Battlegrounds: Thailand

Experienced players know that the road to Asian domination begins and ends in Thailand. Assuming that the USSR keeps Pakistan, India, and North Korea (generally safe assumptions in the Early War), the US needs both South Korea and Thailand to stop Asian domination.  (Japan is never really contested by the USSR.)  These countries share the common characteristic of being the only Asian battlegrounds that both sides will have reasonably easy access to in the Early War.

Unlike South Korea, however, Thailand is much easier to flip, especially with the China Card.  Overcontrol is a must against a player with the China Card, because 5Ops can flip a 2/0 country into 2/4.  (For the US, sometimes double overcontrol is needed against China + Vietnam Revolts.)  Even 3/0 turns into 3/3 after the China Card.

Thailand is usually taken on Turn 1.  There are some complications involving DEFCON, but generally both sides are keen to get to Thailand as soon as possible.  In the Mid War, Thailand’s low stability combined with Southeast Asia Scoring makes it a frequent target for influence wars (and Brush War!), and whoever flips Thailand is often able to flip the Asia scoring card to their advantage.


The easiest way to get to Thailand is with Decolonization or Vietnam Revolts.  With Decolonization, you must be wary that you don’t just get immediately couped out of Thailand.  On the other hand, if you coup DEFCON to 3, even with Decolonization, you won’t be able to stop the US from taking Thailand first.  If DEFCON is still at 4 on Turn 2, you can headline Decolonization into Malaysia and then reinforce it so that the US never even has access to Thailand, later securing Thailand at your leisure.

With Vietnam Revolts, you’re a bit safer, as your +1 to Ops in Southeast Asia means that it’s difficult to coup you out of Vietnam.  When DEFCON drops to 3, you’ll be able to take Thailand first, and in any event a 6Ops China Card will be difficult for the US to defend against.

De-Stalinization can also place influence into Thailand, but this is strictly a desperation move: De-Stalinization is in general fairly weak on Turn 1, and especially weak if you are wasting 25-50% of it in Southeast Asia.

Without these events, your best bet for Thailand is to crawl across Asia (assuming the US doesn’t expose itself to being couped in Southeast Asia).  You are thus very unlikely to gain control of it on Turn 1.  Nevertheless, Vietnam Revolts will eventually come out and guarantee you access to Thailand; you can fight for it then.


The US is usually able to get to Thailand first, because you need no events in order to get into Thailand: you can just walk right through Malaysia.  Generally, you try to wait until DEFCON drops to 3 lest you get couped right out of Malaysia.  It is equally critical to play into Malaysia as soon as DEFCON drops to 3, because if you wait a turn, you allow the USSR to play Vietnam Revolts/Decolonization and then take Thailand while you are still in Malaysia.  If you do get Thailand taken from you, play into Malaysia to ensure access to this critical battleground, and consider using your AR6 play to break Thailand control so that the USSR is forced to choose between shoring up Thailand and couping on his next Action Round.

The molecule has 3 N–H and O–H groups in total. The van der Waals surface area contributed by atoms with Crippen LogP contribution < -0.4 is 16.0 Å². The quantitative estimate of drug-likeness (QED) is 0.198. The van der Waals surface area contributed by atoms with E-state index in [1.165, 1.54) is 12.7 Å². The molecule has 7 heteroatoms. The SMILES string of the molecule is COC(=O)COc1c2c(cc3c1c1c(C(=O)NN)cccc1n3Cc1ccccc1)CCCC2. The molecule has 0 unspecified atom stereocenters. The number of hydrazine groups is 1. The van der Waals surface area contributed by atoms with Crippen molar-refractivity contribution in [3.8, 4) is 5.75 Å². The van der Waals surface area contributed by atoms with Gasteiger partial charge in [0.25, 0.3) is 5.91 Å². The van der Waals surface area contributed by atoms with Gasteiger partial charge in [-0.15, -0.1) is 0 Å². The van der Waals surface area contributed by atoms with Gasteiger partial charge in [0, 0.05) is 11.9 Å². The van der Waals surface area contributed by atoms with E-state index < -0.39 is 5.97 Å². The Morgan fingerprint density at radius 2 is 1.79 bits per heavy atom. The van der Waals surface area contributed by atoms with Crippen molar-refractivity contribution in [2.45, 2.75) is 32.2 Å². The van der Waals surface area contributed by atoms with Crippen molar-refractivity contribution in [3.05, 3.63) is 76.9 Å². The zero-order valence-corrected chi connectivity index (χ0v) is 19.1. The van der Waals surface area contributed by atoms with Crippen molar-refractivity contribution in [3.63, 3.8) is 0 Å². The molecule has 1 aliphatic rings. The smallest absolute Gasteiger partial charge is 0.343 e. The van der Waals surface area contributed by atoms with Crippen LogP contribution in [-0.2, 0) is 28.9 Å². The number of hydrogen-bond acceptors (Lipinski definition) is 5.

After securing Thailand, it is important to sooner or later take Malaysia and Laos/Cambodia so that Thailand is not an automatic target for Brush War in the Mid War. And since the USSR starts with the China Card, you absolutely need to overcontrol Thailand so that the China Card doesn’t just flip the country.  Even if the USSR doesn’t immediately have access to Thailand, he will sooner or later, and you don’t want to be caught off guard by a Vietnam Revolts headline followed up with the China Card to steal your Asian Domination.

Affected by:

  • Brush War
  • Southeast Asia Scoring
  • The China Card
  • Decolonization / Colonial Rearguards
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6 Responses to Battlegrounds: Thailand

  1. John says:

    “If DEFCON is still at 4 on Turn 2, you can headline Decolonization into Malaysia and then reinforce it so that the US never even has access to Thailand, later securing Thailand at your leisure.”
    I’m unclear on how the USSR securing control of Malaysia leads to “the US never even has access to Thailand.”

    • theory says:

      Normally the US gets to Thailand from Australia into Malaysia into Thailand. If you control Malaysia before the US gets to place influence there, it makes it much more difficult for them to establish access to Thailand.

      • John says:

        Thanks. I was thrown by the “never even has access” part. I took never to literally mean “NEVER,” as in USSR control of Malaysia BLOCKED the US from Thailand. I’m new to the game, but even so saw this as an impossibility based on my reading of the rules; but I thought maybe I was overlooking something. So then what it really means is “the US has an increased difficulty (cost) getting to Thailand.” Correct?

        • theory says:

          Yes. Having to spend 2 Ops into Malaysia hurts quite a bit, and most US players will just give up rather than spend a 2 Ops in Malaysia just to see the USSR respond by taking Thailand.

  2. Pingback: Regions: Southeast Asia | Twilight Strategy

  3. J Stalin Superstar says:

    Worth noting that the Soviets can flip US control of Thailand under Vietnam Revolt with a 4-op card, and not even have to give up China!

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